MacLean, K., Enriquez, M. (2003)., "Perceptual Design of Haptic Icons," in Proceedings of Eurohaptics, Dublin, Ireland, 2003.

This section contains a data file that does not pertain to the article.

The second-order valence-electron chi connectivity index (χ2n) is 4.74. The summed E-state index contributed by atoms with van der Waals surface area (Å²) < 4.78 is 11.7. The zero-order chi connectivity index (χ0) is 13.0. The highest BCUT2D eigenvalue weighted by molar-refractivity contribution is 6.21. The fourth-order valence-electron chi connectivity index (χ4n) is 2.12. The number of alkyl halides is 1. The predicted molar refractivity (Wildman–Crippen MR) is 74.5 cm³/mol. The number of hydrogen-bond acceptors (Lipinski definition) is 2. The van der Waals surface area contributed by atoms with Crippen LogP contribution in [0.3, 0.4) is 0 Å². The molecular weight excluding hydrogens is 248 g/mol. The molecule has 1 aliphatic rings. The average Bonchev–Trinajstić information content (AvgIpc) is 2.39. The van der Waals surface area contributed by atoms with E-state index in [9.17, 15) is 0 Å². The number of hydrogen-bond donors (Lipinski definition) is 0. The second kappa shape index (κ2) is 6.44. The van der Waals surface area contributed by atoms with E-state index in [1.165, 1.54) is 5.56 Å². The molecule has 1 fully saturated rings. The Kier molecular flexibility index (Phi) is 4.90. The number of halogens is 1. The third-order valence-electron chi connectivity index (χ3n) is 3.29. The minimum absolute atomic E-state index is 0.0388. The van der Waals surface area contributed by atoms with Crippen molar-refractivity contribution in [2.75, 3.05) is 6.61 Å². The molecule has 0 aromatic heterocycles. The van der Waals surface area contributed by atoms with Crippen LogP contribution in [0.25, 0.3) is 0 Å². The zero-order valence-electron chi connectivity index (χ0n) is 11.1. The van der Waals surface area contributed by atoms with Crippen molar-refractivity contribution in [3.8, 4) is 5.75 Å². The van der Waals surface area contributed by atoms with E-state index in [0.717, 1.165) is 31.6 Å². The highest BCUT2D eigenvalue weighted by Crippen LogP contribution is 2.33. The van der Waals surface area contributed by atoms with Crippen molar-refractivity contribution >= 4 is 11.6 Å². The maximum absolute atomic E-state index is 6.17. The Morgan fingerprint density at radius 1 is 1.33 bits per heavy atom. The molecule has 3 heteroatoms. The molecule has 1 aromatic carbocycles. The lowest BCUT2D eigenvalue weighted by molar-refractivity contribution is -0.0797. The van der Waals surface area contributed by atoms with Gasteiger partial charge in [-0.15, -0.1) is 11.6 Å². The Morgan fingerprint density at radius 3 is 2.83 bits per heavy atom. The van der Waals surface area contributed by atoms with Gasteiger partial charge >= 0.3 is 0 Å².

The bulk of applications for haptic feedback employ direct rendering approaches wherein a user touches a virtual model of some “real” thing, often displayed graphically as well. We propose a new class of applications based on abstract messages, ranging from “haptic icons” – brief signals conveying an object’s or event’s state, function or content – to an expressive haptic language for interpersonal communication. Building this language requires us to understand how synthetic haptic signals are perceived, and what they can mean to us. Experiments presented here address the perception question by using an efficient version of Multidimensional Scaling (MDS) to extract perceptual axes for complex haptic icons: once this space is mapped, icons can be designed to maximize both differentiability and individual salience. Results show that a set of icons constructed by varying the frequency, magnitude and shape of 2-sec, time-invariant wave shapes map to two perceptual axes, which differ depending on the signals’ frequency range; and suggest that expressive capability is maximized in one frequency subspace.